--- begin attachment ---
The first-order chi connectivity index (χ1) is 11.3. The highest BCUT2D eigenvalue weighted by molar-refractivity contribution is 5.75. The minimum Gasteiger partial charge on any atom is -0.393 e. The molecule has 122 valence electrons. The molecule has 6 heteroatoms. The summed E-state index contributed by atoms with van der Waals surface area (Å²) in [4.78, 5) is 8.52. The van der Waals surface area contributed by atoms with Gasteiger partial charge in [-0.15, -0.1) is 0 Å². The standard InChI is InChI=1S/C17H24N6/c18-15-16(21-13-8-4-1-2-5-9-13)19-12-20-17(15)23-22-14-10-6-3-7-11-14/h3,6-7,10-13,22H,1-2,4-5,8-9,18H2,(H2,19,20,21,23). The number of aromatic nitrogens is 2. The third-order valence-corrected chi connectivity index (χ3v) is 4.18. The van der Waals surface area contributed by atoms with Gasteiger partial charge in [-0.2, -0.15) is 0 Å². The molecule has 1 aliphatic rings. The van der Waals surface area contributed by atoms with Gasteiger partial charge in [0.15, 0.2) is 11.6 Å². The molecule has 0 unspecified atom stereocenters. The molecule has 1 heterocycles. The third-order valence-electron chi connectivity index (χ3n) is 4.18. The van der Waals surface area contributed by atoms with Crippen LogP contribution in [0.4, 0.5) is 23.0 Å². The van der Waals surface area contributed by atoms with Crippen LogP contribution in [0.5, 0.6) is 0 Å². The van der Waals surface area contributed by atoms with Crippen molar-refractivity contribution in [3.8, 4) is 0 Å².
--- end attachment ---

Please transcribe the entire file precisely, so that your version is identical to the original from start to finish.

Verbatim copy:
The first-order chi connectivity index (χ1) is 11.3. The highest BCUT2D eigenvalue weighted by molar-refractivity contribution is 5.75. The minimum Gasteiger partial charge on any atom is -0.393 e. The molecule has 122 valence electrons. The molecule has 6 heteroatoms. The summed E-state index contributed by atoms with van der Waals surface area (Å²) in [4.78, 5) is 8.52. The van der Waals surface area contributed by atoms with Gasteiger partial charge in [-0.15, -0.1) is 0 Å². The standard InChI is InChI=1S/C17H24N6/c18-15-16(21-13-8-4-1-2-5-9-13)19-12-20-17(15)23-22-14-10-6-3-7-11-14/h3,6-7,10-13,22H,1-2,4-5,8-9,18H2,(H2,19,20,21,23). The number of aromatic nitrogens is 2. The third-order valence-corrected chi connectivity index (χ3v) is 4.18. The van der Waals surface area contributed by atoms with Gasteiger partial charge in [-0.2, -0.15) is 0 Å². The molecule has 1 aliphatic rings. The van der Waals surface area contributed by atoms with Gasteiger partial charge in [0.15, 0.2) is 11.6 Å². The molecule has 0 unspecified atom stereocenters. The molecule has 1 heterocycles. The third-order valence-electron chi connectivity index (χ3n) is 4.18. The van der Waals surface area contributed by atoms with Crippen LogP contribution in [0.4, 0.5) is 23.0 Å². The van der Waals surface area contributed by atoms with Crippen LogP contribution in [0.5, 0.6) is 0 Å². The van der Waals surface area contributed by atoms with Crippen molar-refractivity contribution in [3.8, 4) is 0 Å².